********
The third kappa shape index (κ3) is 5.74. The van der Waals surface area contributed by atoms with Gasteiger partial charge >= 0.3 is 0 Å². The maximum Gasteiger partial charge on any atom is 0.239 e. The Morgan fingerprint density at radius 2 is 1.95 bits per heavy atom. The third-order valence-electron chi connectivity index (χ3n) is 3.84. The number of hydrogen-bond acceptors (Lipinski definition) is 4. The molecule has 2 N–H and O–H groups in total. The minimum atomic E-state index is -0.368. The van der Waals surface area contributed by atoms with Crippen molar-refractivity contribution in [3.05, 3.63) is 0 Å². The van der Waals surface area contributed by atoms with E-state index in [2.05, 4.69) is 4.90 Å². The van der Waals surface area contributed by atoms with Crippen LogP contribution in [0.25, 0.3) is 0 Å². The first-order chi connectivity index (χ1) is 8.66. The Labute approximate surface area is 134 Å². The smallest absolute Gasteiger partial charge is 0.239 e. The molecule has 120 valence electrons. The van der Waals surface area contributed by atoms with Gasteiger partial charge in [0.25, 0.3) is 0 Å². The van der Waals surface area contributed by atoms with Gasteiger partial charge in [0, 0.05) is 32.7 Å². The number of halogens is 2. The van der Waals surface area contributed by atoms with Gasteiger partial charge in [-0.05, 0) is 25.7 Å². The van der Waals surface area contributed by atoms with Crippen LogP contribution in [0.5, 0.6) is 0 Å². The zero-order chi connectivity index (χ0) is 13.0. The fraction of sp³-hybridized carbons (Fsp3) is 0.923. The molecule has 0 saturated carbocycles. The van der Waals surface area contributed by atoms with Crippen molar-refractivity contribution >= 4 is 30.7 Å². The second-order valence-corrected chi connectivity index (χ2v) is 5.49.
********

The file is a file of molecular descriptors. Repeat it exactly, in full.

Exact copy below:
The third kappa shape index (κ3) is 5.74. The van der Waals surface area contributed by atoms with Gasteiger partial charge >= 0.3 is 0 Å². The maximum Gasteiger partial charge on any atom is 0.239 e. The Morgan fingerprint density at radius 2 is 1.95 bits per heavy atom. The third-order valence-electron chi connectivity index (χ3n) is 3.84. The number of hydrogen-bond acceptors (Lipinski definition) is 4. The molecule has 2 N–H and O–H groups in total. The minimum atomic E-state index is -0.368. The van der Waals surface area contributed by atoms with Crippen molar-refractivity contribution in [3.05, 3.63) is 0 Å². The van der Waals surface area contributed by atoms with E-state index in [2.05, 4.69) is 4.90 Å². The van der Waals surface area contributed by atoms with Crippen LogP contribution in [0.25, 0.3) is 0 Å². The first-order chi connectivity index (χ1) is 8.66. The Labute approximate surface area is 134 Å². The smallest absolute Gasteiger partial charge is 0.239 e. The molecule has 120 valence electrons. The van der Waals surface area contributed by atoms with Gasteiger partial charge in [0.25, 0.3) is 0 Å². The van der Waals surface area contributed by atoms with Gasteiger partial charge in [0, 0.05) is 32.7 Å². The number of halogens is 2. The van der Waals surface area contributed by atoms with Gasteiger partial charge in [-0.05, 0) is 25.7 Å². The van der Waals surface area contributed by atoms with Crippen LogP contribution in [0.5, 0.6) is 0 Å². The zero-order chi connectivity index (χ0) is 13.0. The fraction of sp³-hybridized carbons (Fsp3) is 0.923. The molecule has 0 saturated carbocycles. The van der Waals surface area contributed by atoms with Crippen molar-refractivity contribution >= 4 is 30.7 Å². The second-order valence-corrected chi connectivity index (χ2v) is 5.49.